Associated Collegiate Press
Collegiate Digest
The undergraduate newspaper of the New York State College for Teachers published every Friday of t h e college
year by the NEWS Board for the Student Association.
Phones: Office, 5-9373; Burrows, 2-2752.
National Advertising Service, Inc.
College Publishers Representative
The News Board
All communications should be addressed to the editor
and must be signed. Names will be withheld upon request. The STATE COLLEGE NEWS assumes no responsibility for opinions expressed In its columns or communications as such expressions do not necessarily reflect its
Ghost of Case No. One
State College has long been waving the banner
oi Democracy. State prides itself upon being
Democratic. But if State is Democratic, ii is
through no effort on the part of the great majority. Most students discuss the term in Social
Studies classes and then dismiss it smugly. And
the more spirited minority, does little more.
True, a lew do insisl upon playing a lairl) actve
pari in the democratic mechanism ol the school.
And so they "gripe". There's nothing wrong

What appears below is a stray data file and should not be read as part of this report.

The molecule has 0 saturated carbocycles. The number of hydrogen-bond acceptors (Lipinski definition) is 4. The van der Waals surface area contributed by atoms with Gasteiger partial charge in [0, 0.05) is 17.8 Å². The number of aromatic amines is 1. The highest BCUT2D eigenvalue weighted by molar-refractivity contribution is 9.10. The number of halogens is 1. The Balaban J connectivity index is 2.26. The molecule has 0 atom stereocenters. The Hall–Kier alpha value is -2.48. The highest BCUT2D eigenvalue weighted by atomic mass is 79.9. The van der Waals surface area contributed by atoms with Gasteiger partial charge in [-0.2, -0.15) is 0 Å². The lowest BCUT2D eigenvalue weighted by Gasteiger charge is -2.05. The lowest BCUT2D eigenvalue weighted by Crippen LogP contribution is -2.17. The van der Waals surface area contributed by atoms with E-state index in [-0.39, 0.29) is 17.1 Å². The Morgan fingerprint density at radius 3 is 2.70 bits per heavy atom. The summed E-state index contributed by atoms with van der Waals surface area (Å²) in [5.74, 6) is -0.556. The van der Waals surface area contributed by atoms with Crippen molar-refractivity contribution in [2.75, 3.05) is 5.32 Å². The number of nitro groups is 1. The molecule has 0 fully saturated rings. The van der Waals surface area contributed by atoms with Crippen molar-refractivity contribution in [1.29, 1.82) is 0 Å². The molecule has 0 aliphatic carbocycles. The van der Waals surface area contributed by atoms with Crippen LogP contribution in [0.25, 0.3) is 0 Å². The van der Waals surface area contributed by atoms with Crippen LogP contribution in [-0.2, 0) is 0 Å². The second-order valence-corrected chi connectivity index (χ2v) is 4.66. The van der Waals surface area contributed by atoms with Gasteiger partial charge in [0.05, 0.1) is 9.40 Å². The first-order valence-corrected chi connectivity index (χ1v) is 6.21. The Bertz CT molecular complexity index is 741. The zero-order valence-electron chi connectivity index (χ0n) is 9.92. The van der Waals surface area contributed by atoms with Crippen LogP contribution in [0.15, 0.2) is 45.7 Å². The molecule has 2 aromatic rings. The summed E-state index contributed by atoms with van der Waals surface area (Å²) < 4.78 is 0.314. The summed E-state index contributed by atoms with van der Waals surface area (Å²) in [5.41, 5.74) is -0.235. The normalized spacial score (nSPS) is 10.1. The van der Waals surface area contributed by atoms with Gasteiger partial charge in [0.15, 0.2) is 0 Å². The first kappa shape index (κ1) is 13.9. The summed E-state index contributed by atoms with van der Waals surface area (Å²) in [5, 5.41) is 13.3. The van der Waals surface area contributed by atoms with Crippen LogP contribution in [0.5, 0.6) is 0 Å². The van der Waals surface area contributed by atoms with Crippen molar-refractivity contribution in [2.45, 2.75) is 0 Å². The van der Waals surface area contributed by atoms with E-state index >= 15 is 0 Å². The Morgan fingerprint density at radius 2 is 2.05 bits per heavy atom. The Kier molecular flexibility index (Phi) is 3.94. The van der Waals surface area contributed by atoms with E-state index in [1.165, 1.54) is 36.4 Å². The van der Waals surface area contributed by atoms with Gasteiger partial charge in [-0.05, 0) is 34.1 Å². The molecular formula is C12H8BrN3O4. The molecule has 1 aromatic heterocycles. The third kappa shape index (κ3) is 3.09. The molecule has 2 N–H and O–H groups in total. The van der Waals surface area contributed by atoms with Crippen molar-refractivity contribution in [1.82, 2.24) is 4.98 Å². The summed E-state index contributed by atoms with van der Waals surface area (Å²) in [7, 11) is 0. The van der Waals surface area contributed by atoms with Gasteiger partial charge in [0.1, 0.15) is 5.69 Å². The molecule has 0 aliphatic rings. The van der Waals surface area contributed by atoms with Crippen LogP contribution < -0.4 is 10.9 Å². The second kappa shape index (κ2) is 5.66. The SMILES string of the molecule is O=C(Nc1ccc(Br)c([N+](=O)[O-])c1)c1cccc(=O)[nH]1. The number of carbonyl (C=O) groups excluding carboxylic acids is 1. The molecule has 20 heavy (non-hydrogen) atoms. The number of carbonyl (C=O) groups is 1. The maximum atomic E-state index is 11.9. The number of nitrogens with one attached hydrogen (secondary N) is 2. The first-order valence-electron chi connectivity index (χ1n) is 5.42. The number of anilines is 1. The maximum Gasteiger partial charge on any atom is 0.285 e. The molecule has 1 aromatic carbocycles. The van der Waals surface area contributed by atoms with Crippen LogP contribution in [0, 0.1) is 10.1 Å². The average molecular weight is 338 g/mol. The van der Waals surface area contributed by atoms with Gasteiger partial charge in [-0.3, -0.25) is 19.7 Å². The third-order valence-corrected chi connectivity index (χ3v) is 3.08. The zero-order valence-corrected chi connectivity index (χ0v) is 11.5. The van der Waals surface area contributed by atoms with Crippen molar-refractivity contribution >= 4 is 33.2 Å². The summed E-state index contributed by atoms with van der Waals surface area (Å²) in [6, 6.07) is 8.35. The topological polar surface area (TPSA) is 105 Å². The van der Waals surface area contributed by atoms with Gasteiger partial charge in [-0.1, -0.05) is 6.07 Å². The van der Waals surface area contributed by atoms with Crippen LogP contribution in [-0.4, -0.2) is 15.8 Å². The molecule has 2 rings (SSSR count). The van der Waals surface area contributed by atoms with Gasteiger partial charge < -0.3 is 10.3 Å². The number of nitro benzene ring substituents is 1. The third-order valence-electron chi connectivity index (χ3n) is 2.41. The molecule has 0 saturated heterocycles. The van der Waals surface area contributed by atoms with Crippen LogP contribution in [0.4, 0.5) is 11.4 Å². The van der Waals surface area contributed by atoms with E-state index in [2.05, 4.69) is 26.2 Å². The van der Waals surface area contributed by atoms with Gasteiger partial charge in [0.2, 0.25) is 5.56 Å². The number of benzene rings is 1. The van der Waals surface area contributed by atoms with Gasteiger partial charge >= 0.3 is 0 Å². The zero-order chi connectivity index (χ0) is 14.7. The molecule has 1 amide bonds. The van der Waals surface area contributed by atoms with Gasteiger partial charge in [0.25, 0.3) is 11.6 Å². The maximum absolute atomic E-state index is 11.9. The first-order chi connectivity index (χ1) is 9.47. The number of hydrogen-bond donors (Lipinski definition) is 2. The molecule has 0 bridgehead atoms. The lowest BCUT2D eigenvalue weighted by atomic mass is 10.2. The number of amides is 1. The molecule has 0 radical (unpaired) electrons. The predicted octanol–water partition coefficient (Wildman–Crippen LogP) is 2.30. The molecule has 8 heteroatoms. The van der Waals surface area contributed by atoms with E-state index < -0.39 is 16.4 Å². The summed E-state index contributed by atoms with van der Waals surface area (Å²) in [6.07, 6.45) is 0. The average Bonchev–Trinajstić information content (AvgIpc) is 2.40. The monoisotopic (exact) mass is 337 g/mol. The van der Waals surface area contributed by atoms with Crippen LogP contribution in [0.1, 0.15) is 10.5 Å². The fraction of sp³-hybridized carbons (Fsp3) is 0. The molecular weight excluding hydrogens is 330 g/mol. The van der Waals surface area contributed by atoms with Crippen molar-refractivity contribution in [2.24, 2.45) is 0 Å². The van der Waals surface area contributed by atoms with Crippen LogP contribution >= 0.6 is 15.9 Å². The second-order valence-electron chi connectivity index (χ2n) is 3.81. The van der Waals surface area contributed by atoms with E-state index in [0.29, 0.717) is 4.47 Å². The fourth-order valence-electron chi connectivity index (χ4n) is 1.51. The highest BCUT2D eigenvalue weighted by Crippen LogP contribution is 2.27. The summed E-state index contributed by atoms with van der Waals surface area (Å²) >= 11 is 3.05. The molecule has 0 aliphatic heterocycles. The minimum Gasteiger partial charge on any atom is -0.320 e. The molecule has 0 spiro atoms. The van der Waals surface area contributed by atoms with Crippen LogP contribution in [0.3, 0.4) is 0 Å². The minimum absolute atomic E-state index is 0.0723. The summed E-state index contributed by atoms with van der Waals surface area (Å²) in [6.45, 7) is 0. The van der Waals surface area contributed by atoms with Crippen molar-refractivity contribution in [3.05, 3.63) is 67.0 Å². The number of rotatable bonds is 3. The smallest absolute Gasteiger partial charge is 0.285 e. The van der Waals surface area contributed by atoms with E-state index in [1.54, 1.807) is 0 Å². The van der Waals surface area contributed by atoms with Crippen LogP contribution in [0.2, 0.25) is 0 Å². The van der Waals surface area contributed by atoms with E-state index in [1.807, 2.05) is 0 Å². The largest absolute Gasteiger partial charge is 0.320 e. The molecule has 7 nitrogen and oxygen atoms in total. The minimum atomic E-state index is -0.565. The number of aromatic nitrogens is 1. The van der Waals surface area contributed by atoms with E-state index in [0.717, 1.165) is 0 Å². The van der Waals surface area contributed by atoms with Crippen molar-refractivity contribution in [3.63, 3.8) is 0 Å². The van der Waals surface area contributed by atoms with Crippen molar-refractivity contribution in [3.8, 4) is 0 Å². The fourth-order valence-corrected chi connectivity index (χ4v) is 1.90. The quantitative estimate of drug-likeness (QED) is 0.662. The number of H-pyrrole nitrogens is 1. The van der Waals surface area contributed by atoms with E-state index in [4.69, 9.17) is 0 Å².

with "griping"—so long as it is constructive.
Apparently, State finds that it is "no fun" to
do anything more definite.
One of the more recent "gripes" concerned
the Residence Council situation. The complaints were legitimate and sensible. So the
NEWS look up the cause in Case Xo. 1. Dissatisfaction was expressed, bin not without concrete, constructive suggestions. Survey revealed
that I'J otu of 50 girls agreed that Residence
rules needed revision as proposed by the NEWS.
No one could complain about the results. Residence Council agreed to an open meeting at
which every woman could air her views. When
the designated time arrived, N O T ONE
This is school spirit at Slate. This is how
Stale handles Democrat)'. Ii lakes mine ihan
one to make any svsicm work. Drooping the
mailer would be an admission ol malicious inleni instead ol sincere desire io improve the
system. Such problems will neither disappeai
nor "work oui" b\ themselves. "Criping" will
recur again and again.
J he tools arc all here. It is Slate's privilege
io wield i hem.
I here is no lea son u liv RsidciH t;
Council .tnd the women ol Stale should uol
reai h a sal islai lot \ agrecincni.
Don't slop in mid-slream ihis lime. Prove
I hut students are more than vac illating, throuii
louiplaiueis. finish the job! Residence Council
i> willing.
Scholastic Absenteeism
Willi indtisli) (leaning up absenteeism, u
inighi be a good idea loi Siaie to do a litile
hoiisec leaning along ihe same line. W e n uol
doing i In job ellii Kin I v oi I r u n vvai n nigs would
have jammed ihe mail boxes vesienlav.
I hen's siill nine in selile down in some pin
We've used piaiinallv even excuse (ollegiaielv ;K K pi.ible. And piubabl) we could nn